What was it like to judge a writing contest?

This summer I was a judge for Becoming Writer’s 5th Anniversary Writing Contest. It was SO much harder than I thought it was going to be! Also extremely time consuming. But so fun and it was a wonderful experience! My bio is listed on this page as one of the judges:


The first week we each had to read 80 stories and pick our top ten with our partner judges. That turned into a list of 40, which we read the next week. We then picked our top 10 from that, then that turned into a list of the overall top 15. We then picked our favorite 5, rated from best to worst. THAT was hard because I loved all of my top 5!

Then we all voted. Through all of that, we had to leave feedback on the stories because most people paid extra for judges’ feedback. I also liked to do it anyway to use as notes that I could refer to later if I couldn’t remember what I liked or disliked about a certain story.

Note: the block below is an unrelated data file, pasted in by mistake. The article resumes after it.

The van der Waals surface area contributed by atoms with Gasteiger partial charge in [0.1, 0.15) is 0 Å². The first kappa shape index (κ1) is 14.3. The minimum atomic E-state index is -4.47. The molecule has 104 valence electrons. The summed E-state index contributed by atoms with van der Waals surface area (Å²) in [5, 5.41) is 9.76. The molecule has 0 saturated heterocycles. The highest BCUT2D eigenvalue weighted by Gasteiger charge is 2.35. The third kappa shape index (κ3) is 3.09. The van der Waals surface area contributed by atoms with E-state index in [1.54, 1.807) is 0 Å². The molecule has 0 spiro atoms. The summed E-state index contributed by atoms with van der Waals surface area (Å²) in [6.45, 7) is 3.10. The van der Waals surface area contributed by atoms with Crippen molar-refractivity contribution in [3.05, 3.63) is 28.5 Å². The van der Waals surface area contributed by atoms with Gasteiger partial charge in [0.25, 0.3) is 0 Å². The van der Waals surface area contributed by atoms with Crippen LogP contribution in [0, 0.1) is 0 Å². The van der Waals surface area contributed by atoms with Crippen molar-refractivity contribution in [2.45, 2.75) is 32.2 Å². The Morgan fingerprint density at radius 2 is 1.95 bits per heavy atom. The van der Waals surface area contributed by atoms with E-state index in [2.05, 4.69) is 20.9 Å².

In the end it was extremely hard to narrow it down to just 10 and then 5. There were about 20 that I thought could be winners. Only one made me cry, and some of them just astounded me with their incredible writing. Some that were on the top 10 list I did not think deserved to be there, but all of the 8 judges had different perspectives, so it was good that there were a bunch of us.

I’m really glad I got to do this, but it did take up a lot of my time for several weeks. I am so glad I got to see what goes on behind the scenes of a writing contest and how much work the judges put in. I was fortunate to see what judges look for in a winning short story and why certain ones were not picked, and why some were rated higher than others. It was truly incredible how it all came together.

The most valuable lesson I learned was that you should not be discouraged if you do not win a writing contest. Just because you don’t win doesn’t mean you’re not excellent. There were so many excellent stories I wanted to put through to the next round but I could only pick a few.

Sometimes judges are looking for certain things in a story, and sometimes our personal opinions might get in the way. We are only human too.  A judge might choose a story over another because of its storyline or theme, not because the writing was actually better than the other.

Keep trying. The best stories eventually do rise to the top!

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